The Januaries: self-titled


By Erin Hucke

Just when you thought that whole neo-‘60s movement was over for a while in pop music, along come The Januaries with their fluid blend of retro style pop and modern rock. And you thought Austin Powers and his millions of imitators (“Groovy, baby! Yeah!”) beat that well beyond its natural death.

So how is the music the Januaries create any different from this whole pseudo-‘60s concentrated fad? It might be easier to describe the music and let you see for yourself how it differs. The Januaries self-titled debut album is a variety of bouncy Europop (from Los Angeles) mixed with attitude-spiced, guitar-based pop rock. They are a sassy, sensual Cardigans meets a female-fronted Smashmouth. With a healthy new wave twist. And some samples.

There’s also an underlying sensuality in all of the songs. It doesn’t only come through in the lyrics (for example, the suggestive, bawdy mood of songs like “Black Transmission” or “Chocolate and Strawberries”) but also in lead singer Debbie Diamond’s smooth, yet seductively whiny voice.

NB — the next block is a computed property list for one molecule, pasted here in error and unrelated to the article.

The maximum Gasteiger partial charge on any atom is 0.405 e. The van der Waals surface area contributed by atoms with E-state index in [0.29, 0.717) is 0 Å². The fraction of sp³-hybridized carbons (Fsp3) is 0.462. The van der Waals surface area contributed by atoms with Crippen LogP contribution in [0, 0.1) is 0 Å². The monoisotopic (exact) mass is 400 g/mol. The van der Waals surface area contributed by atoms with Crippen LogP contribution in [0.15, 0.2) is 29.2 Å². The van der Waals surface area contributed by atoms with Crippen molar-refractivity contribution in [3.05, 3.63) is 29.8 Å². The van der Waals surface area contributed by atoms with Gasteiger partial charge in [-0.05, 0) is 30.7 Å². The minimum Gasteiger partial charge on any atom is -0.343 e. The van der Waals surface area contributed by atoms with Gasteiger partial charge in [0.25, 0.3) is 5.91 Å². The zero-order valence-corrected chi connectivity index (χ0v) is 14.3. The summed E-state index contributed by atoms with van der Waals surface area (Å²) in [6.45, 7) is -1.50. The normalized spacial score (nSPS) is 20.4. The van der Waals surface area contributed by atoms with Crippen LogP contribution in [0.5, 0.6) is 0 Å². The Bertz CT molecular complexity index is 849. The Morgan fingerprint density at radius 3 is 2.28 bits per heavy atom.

“I want people to listen to [the music] when they’re making love, or driving an Italian convertible sports car,” Diamond said in a press release. But I say you could listen to this CD while reading a romance novel with a faded cover or while driving a rust-covered 1989 Grand Am with all the windows rolled down. You’d still hold onto the glossy, French pop-inspired atmosphere, and they don’t check up on those kinds of things, do they?

The Januaries debut album is surprisingly modern and retro at the same time. Many of these songs would be right at home running over the credits of an ‘80s Brat Pack movie. The rest of them have the sleek pop feel that would make them comfortable selections for an episode of The Real World.

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